P1160638

Despite the forecast hill-fog, the higher fells were often clear…

P1160642

Scafells, Esk Pike, Bowfell, Crinkle Crags.

I’d flirted with the idea of descending from here, via Biggert to Hole House, then climbing The Pike and Hesk Fell on my way back to Devoke Water. This now seemed overly ambitious, and Hesk Fell looked every inch the tedious lump which Wainwright bemoans. So I wandered back to Woodend Height, skirting the other summits on my way.

Dropping off Woodend Height toward Rowantree How, I found another comfortable, sheltered seat and settled down for another brew.

P1160645

The view from my final brew stop.

P1160647

The same view from a little lower down: the rocky knoll on the left is Rowantree How. Note Seat How to the right of Devoke Water.

P1160650

Devoke Water and Seat How.

P1160653

Devoke Water boat house.

Seat How is another modest little top, but it is gratifyingly craggy, giving a satisfying scrambling finish to the round

P1160658

Devoke Water from Seat How.

P1160659

The pastures around Woodend, Hesk Fell behind.

P1160661

Harter Fell, Crook Crag, Green Crag, Great Crag.

I’ve often pontificated about the elements which come together to provide a good day on the hoof; I shan’t start again here, except to say that a really good walk might not just leave you wanting to come back and do it again someday, but may also fill your head with ideas for other walks you’d like to do soon. That was certainly the case with this one: not only did I find myself wanting to return to reascend many of the familiar hills I could see around me, but I also now plan to head round to the west coast to grab The Knott, and to explore the dunes at Drigg; I need to bag Buckbarrow, and The Pike, and even Hesk Fell; I spent large parts of the day thinking about a Duddon watershed walk and also wondering how to continue a high level route which would begin with Black Combe and then head north over Whitfell and these Devoke Water tops. Speculating about these more fanciful routes was great fun….in fact: where are my maps? After Harter Fell, where next?

Whitfell and Devoke Water.

A Round from Rosthwaite.

Rosthwaite – Stonethwaite Beck – Stonethwaite – Big Stanger Gill – Bessyboot – Tarn at Leaves – Rosthwaite Cam – Coombe Door – Coombe Head – Glaramara – Looking Steads – Lincomb Tarns – Allen Crags – Sprinkling Tarn – Great Slack – Seathwaite Fell – Styhead Gill – Stockley Bridge – Grains Gill – Seathwaite – Black Sike – Strands Bridge – Folly Bridge – Longthwaite – Rosthwaite.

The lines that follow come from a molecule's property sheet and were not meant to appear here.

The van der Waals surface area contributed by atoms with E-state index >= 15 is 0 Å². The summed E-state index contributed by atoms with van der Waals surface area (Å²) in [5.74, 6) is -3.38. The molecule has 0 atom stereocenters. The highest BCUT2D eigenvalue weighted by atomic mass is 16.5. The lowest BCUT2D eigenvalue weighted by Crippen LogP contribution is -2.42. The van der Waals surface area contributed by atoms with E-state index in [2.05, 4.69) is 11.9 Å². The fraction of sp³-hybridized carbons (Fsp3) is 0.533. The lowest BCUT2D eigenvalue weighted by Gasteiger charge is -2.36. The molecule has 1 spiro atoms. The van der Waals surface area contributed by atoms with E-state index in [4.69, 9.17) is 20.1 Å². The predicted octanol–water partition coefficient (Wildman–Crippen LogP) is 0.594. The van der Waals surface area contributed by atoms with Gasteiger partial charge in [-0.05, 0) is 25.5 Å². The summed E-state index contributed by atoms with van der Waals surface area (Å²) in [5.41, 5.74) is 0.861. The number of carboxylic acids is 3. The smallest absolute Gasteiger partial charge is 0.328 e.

P1160234

Big Stanger Gill.

Be warned – there are an awful lot of photographs in this post, which doesn’t really reflect the quality of the photos, which were hampered by overcast skies and flat light all day, so much as just how much I enjoyed the walk. The idea for the route germinated after our ascent of Scafell Pike, which left me with a hankering to visit Sprinkling Tarn again after a gap of many years. Then, when I started perusing the map for a suitable circuit, I was drawn to the rash of blue dots across the hillsides south of Borrowdale, and the plan for this route duly emerged.

I’m not sure that I’ve ever been up Bessyboot before, and unusually for me, it actually occurred to me to take a peek in Wainwright prior to my walk, rather than doing my research afterwards, when, frankly, it’s a bit too late. The route up Stanger Gill is one of Wainwright’s routes, but no path is shown on the OS map at all. There is a path on the ground, clearly quite well used, and pitched with stones for much of its length. It climbs steeply through the trees, but there was a good variety of moss and toadstools to distract me from quite a warm and humid climb.

P1160238

One advantage of a steep climb is that good views behind rapidly emerge…

P1160239

The view back down to Stonethwaite.

P1160248

Waterfall in Big Stanger Gill.

When the ground finally begins to level out the path emerges into an area of rocky knolls and boggy hollows…

P1160249

Racom Bands.

The path seemed to lead me very circuitously, spiralling in on the summit of Bessyboot (which Wainwright calls Rosthwaite Fell).

P1160250

Looking north from Bessyboot: Tarn at Leaves, the knobbly top of Rosthwaite Cam and Coombe Head behind.

P1160251

Looking south from Bessyboot along Borrowdale to Skiddaw.

P1160253

Tarn at Leaves and Bessyboot.

“Tarn at Leaves has a lovely name but no other appeal”

Wainwright.

I think this kind of rough and complex terrain is really satisfying, and have no idea why Wainwright, the old curmudgeon, should be so negative about Tarn at Leaves.

Rosthwaite Cam was a big hit with me: a splendidly rocky and isolated little top, with nobody about and an easy scramble required to reach the summit.